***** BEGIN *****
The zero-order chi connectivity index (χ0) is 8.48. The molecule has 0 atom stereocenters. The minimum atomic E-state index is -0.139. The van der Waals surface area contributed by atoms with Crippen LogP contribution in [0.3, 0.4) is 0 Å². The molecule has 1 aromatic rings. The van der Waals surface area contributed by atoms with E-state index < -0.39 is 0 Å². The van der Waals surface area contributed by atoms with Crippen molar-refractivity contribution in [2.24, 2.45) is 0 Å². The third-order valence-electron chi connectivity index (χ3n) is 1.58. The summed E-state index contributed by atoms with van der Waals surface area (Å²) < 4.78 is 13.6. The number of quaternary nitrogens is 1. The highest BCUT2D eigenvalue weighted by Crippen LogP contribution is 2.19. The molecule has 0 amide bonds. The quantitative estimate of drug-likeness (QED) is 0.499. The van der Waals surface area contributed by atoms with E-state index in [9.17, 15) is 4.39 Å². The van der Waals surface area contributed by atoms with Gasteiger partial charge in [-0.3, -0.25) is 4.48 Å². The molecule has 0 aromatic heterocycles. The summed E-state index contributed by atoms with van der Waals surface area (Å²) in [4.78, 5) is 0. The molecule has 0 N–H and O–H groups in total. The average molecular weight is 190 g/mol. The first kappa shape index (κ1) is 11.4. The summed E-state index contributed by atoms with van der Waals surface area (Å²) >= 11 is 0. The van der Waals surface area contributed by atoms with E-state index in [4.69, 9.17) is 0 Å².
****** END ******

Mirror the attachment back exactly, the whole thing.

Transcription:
The zero-order chi connectivity index (χ0) is 8.48. The molecule has 0 atom stereocenters. The minimum atomic E-state index is -0.139. The van der Waals surface area contributed by atoms with Crippen LogP contribution in [0.3, 0.4) is 0 Å². The molecule has 1 aromatic rings. The van der Waals surface area contributed by atoms with E-state index < -0.39 is 0 Å². The van der Waals surface area contributed by atoms with Crippen molar-refractivity contribution in [2.24, 2.45) is 0 Å². The third-order valence-electron chi connectivity index (χ3n) is 1.58. The summed E-state index contributed by atoms with van der Waals surface area (Å²) < 4.78 is 13.6. The number of quaternary nitrogens is 1. The highest BCUT2D eigenvalue weighted by Crippen LogP contribution is 2.19. The molecule has 0 amide bonds. The quantitative estimate of drug-likeness (QED) is 0.499. The van der Waals surface area contributed by atoms with E-state index in [9.17, 15) is 4.39 Å². The van der Waals surface area contributed by atoms with Gasteiger partial charge in [-0.3, -0.25) is 4.48 Å². The molecule has 0 aromatic heterocycles. The summed E-state index contributed by atoms with van der Waals surface area (Å²) in [4.78, 5) is 0. The molecule has 0 N–H and O–H groups in total. The average molecular weight is 190 g/mol. The first kappa shape index (κ1) is 11.4. The summed E-state index contributed by atoms with van der Waals surface area (Å²) >= 11 is 0. The van der Waals surface area contributed by atoms with E-state index in [4.69, 9.17) is 0 Å².